For parents, the helplessness that comes with dealing with a sick child is one of the worst feelings in the world. But when it comes to the flu, there one major step parents can take. Doctors say getting the flu shot is about 70 percent effective. Our Katie Gibas has more on what parents need to know about their kids and the flu shot.
SYRACUSE, N.Y. -- Jessica Santmyer-Wilmot is the mother of six children. A few years ago, one of her daughters was hospitalized with the flu.
"She kept saying that she wasn't feeling good. That she hurt all over. That her body was hurting. She would get fevers. And then she was to the point where she wasn't eating or drinking," said Jessica Santmyer-Wilmot, a Syracuse sesident.
Now she gets all her children vaccinated, as do many people who have had similar run-ins with the flu.
"I felt really bad. There was nothing really I could do and I felt like I should be able to do more," said Santmyer-Wilmot.
Doctors say the vaccination rate for children under the age of two is actually pretty high, about 70 percent. They say that's because those children are going to the doctor's more often for other checkups and other vaccinations. But they say once kids hit school age, their vaccination rate drops drastically.
"As they get older, those well child visits get spread apart. So unless they make a specific appointment for an influenza vaccine, they may miss it all together," said Dr. Joe Domachowske, a Professor of Pediatrics at Upstate Golisano Children's Hospital.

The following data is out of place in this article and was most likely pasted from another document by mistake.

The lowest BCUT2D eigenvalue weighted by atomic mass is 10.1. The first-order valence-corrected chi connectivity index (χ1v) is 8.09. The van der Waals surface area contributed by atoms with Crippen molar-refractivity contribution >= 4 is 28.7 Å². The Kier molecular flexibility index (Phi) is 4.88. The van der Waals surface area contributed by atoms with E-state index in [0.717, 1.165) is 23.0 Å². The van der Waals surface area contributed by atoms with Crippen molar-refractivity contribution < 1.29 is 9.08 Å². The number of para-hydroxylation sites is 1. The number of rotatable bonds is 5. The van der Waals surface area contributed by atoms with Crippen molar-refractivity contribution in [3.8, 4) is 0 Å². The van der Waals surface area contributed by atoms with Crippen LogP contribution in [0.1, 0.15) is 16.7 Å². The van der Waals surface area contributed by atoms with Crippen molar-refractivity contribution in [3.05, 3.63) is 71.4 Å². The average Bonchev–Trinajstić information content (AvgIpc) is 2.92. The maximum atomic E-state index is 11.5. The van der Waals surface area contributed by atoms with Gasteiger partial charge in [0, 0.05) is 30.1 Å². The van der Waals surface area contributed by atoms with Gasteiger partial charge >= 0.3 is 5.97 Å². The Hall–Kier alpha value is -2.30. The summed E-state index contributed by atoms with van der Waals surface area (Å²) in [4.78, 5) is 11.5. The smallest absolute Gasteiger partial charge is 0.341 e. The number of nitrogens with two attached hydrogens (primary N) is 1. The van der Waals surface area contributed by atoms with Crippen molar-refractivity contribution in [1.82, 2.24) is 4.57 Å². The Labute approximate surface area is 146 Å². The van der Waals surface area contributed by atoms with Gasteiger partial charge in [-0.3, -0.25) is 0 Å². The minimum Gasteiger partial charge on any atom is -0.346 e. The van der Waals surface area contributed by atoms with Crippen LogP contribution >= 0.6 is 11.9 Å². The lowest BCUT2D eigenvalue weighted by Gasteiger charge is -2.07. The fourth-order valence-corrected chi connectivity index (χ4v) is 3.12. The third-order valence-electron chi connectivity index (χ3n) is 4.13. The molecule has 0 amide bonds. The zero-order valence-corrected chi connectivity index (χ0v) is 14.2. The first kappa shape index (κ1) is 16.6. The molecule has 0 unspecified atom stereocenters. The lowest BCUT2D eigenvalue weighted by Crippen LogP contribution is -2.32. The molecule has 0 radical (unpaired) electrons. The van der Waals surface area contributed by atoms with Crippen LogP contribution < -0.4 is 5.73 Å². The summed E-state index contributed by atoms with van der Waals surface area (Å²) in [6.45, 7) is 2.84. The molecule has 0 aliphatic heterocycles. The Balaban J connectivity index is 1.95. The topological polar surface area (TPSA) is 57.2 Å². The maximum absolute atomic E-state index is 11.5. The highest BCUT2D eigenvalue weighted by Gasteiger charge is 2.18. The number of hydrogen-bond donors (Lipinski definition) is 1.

Those vaccination rates for kids ages five to 18 are as low as 20 percent in some parts of the Central New York community. That's why The Upstate Golisano Children's Hospital is giving free flu shots to children and their families at the Salvation Army's annual Christmas Bureau Registration.
"Kids are around each other all the time, and their hygiene is not as good as adults, so they can transmit respiratory viruses much more easily than adults can," said Dr. Joe Domachowske.
They're also working to educate parents and break misconceptions about the flu vaccine.
"The shot is an inactivated vaccine, so it can't give you influenza. They might get that perception because we give the vaccine during cold and flu season. So they might get the vaccine and then two or three days later they might get a cold or a influenza because they would have come down with it anyway," said Dr. Joe Domachowske
The flu shot is recommended for everyone six months and older.
The free shots will be available to people at the Salvation Army's Christmas Bureau registration every day this week. That's 10 a.m. to 5:30 p.m. Monday through Wednesday, Thursday from 10 a.m. until 7 p.m. and Friday from 10 a.m. to 4 p.m.